OIL: Despite higher Govt. take; stricter policies; oil companies still flock to Suriname

Map showing location of Suriname’s Block 58 and Guyana’s Stabroek Block

Guyana was not the only South American country that struck black gold offshore last year. In fact, our neighbour to the east, Suriname, had announced three consecutive oil finds in its Block 58 in early 2020.

Following this discovery, international oil companies immediately began to flock Suriname, says the former Chief Executive Officer (CEO) of Suriname’s Staatsolie, Rudolf Elias. What Elias thought pertinent to highlight in a Kaieteur Radio interview, is that although the Suriname government has a higher take from its oil resources, and despite the fact that it imposes stricter policies, oil companies are running to set up shop in Suriname waters.     

Revenue share
Former Managing Director of Suriname’s Staatsolie, Eddie Jharap, had calculated that the probable revenue share from the production of oil in Block 58 would be 36 percent of gross production.

This is noteworthy, as Guyana is set to get a 14.5 percent revenue share from gross production revenues on its Stabroek Block. Despite the fact that Guyana’s Stabroek Block is much more lucrative, Suriname’s revenue share would amount to almost three times that of Guyana.
First off, the royalty for Block 58 is 6.25 percent of gross revenues, which is more than three times Guyana’s 2 percent.

Aside from the payment of royalty, the operational costs of about 20 percent of gross production are to be paid, Jharap had explained. He also pointed out the investment costs during the first five years, which would be about 20 percent of oil production per year.

The remaining 53.75 percent of the gross production is referred to as profit oil. As a concession holder, the state company, Staatsolie, obtains 16 percent of gross production free of charge.

Of the remaining 37.75 percent profit oil, the investors are to pay 36 percent income tax to the State of Suriname, which amounts to about 13.59 percent of gross production. A summation of royalty, Staatsolie’s share, and income taxes amounts to 35.84 percent of the gross production.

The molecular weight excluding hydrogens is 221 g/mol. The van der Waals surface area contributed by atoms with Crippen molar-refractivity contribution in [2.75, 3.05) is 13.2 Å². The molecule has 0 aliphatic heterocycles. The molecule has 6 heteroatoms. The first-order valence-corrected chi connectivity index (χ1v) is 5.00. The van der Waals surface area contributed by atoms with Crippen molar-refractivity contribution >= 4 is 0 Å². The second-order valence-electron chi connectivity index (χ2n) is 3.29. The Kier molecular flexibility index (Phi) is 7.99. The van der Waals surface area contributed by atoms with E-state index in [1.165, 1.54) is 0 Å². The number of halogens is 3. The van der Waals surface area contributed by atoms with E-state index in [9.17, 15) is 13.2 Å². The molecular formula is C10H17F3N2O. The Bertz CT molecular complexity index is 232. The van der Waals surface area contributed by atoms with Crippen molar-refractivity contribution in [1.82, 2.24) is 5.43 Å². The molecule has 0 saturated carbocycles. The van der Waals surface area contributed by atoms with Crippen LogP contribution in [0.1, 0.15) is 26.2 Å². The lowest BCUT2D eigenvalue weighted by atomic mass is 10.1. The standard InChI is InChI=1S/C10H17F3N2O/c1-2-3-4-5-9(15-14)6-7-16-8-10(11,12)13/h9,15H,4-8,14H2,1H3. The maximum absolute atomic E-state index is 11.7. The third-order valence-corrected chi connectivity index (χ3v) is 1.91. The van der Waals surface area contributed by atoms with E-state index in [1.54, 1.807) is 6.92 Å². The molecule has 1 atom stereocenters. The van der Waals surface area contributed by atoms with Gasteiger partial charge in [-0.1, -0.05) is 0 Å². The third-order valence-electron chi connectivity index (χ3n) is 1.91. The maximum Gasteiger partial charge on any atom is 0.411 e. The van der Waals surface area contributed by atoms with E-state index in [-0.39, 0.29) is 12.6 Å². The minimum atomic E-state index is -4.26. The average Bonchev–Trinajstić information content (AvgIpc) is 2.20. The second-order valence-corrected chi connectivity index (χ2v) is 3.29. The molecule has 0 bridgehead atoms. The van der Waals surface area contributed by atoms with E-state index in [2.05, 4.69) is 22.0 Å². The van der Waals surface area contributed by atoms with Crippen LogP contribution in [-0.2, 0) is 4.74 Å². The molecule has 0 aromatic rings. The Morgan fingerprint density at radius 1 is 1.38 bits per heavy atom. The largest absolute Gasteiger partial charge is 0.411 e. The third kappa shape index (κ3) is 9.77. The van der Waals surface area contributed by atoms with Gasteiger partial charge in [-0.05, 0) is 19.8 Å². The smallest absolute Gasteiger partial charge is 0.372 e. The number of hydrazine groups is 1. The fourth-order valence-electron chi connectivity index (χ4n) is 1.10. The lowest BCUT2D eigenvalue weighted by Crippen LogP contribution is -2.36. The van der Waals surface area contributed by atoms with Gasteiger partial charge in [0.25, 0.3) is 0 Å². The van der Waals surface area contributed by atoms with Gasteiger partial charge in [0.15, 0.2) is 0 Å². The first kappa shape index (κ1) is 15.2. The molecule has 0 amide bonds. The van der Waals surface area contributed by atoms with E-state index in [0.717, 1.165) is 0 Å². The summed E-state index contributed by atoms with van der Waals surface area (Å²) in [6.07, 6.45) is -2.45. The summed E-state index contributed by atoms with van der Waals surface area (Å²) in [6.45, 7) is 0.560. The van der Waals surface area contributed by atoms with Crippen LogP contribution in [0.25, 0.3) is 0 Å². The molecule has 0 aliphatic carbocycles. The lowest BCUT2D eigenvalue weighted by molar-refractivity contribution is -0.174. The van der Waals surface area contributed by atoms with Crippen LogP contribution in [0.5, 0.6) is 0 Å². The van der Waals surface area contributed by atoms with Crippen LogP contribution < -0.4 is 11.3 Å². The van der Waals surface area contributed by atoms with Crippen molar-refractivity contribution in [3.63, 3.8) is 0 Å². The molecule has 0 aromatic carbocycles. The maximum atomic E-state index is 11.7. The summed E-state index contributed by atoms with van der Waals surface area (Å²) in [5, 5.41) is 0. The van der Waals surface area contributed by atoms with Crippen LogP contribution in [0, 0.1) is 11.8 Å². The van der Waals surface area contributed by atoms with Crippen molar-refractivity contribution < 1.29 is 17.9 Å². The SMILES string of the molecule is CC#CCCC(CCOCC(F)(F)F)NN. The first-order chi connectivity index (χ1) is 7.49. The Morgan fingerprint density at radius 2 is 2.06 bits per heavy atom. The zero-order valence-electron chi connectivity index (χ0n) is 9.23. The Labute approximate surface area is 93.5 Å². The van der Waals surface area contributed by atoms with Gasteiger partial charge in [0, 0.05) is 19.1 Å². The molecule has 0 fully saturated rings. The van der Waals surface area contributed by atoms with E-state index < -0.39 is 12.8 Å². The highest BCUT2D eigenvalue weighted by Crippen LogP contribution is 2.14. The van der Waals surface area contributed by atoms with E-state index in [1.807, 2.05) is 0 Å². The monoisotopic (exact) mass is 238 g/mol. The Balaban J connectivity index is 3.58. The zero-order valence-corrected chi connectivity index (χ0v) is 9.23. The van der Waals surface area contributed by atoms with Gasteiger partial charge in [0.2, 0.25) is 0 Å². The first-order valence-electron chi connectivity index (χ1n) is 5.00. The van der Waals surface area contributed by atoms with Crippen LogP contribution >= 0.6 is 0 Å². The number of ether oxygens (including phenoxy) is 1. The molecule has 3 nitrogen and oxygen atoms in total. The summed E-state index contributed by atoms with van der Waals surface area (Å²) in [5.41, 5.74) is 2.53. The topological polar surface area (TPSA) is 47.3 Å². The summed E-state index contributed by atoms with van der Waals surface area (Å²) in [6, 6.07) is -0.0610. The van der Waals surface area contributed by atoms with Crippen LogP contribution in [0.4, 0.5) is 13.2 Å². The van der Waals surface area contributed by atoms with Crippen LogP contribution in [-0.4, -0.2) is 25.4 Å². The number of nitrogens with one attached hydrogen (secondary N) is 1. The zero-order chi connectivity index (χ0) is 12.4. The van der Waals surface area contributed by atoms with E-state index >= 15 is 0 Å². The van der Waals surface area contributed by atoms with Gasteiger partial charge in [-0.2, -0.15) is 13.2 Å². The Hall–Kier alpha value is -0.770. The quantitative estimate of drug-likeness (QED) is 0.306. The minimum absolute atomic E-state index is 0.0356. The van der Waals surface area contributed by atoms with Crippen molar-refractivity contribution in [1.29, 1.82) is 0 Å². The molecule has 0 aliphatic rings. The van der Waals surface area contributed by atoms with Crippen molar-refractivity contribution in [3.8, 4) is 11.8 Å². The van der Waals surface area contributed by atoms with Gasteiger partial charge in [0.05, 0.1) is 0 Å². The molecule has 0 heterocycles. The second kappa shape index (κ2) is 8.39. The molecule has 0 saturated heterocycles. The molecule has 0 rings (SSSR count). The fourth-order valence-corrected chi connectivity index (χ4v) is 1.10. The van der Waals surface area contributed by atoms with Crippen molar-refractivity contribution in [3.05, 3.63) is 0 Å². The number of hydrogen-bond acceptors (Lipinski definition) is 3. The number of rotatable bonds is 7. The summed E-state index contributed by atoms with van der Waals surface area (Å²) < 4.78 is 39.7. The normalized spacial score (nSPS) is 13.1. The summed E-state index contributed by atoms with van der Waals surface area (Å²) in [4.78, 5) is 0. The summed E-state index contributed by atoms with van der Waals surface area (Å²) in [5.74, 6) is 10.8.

Staatsolie also has an option to participate up to a maximum of 20 percent with investment capital, in which case, Suriname’s share of the production would move from 35.84 percent to 43.39 percent of gross production.

In Guyana’s case, the investors recoup their investments by up to 75 percent of gross production, leaving 25 percent as profit oil. The profit oil is split 50-50 between them and the government. The oil companies pay no taxes. The government also receives two percent of gross production as royalty. Half of profit oil gives Guyana 12.5 percent of gross production. Added to a royalty of two percent, Guyana’s total revenue share is 14.5 percent of gross production.

Seat at the table
During the virtual January interview, former Staatsolie CEO, Elias, was asked to provide some insight into the Surinamese experience in being a partner with oil companies that are interested in developing discoveries. He was quick to note that the benefits, particularly as it relates to monitoring costs to be incurred, provide a strong case for countries to have a seat at the table.

To this he said, “It is critical to have a seat at the table because you get to have someone who is part of the project team and who will know firsthand what are the costs…and we know there is a transparent process they will go through because we are at the table. They can’t inflate, because we are there to see it and that is why I say Staatsolie should always have a seat at the table, because we want to know the costs of the different projects because it is the basis for the inflow the government will have.”

Currently, Staatsolie had a 20% participation stake in oil deals. Elias had indicated that it once stood at 10%, but after Guyana struck oil with one discovery after the other, Suriname was inclined to raise it to 20%.

Many have criticized Guyana’s contract with ExxonMobil as lopsided and unfair to the people. Despite facing international and local condemnation, neither of the major political parties has shown interest in securing better terms for the people. ExxonMobil has even boasted that it has received assurances from the parties that the contract will remain intact, and that its projects will be allowed to move forward.

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Comments

  • brandli62  On 03/17/2021 at 10:09 am

    The former CEO of Suriname’s state oil company Staatsolie has been advertising the advantages of having a state oil company. Initially, I felt that it might be good for Guyana to establish its own state oil company. Talking to experts made me change my mind. State oil companies have been in many countries a source of huge corruption and inefficiency. Examples are PEMEX in Mexico, Petrobras in Brasil and the Venezuelan state oil company. The experts said that the better model is an efficiently run state oversight agency that monitors all the contracts and operations in the oil sector. This makes a lot of sense.

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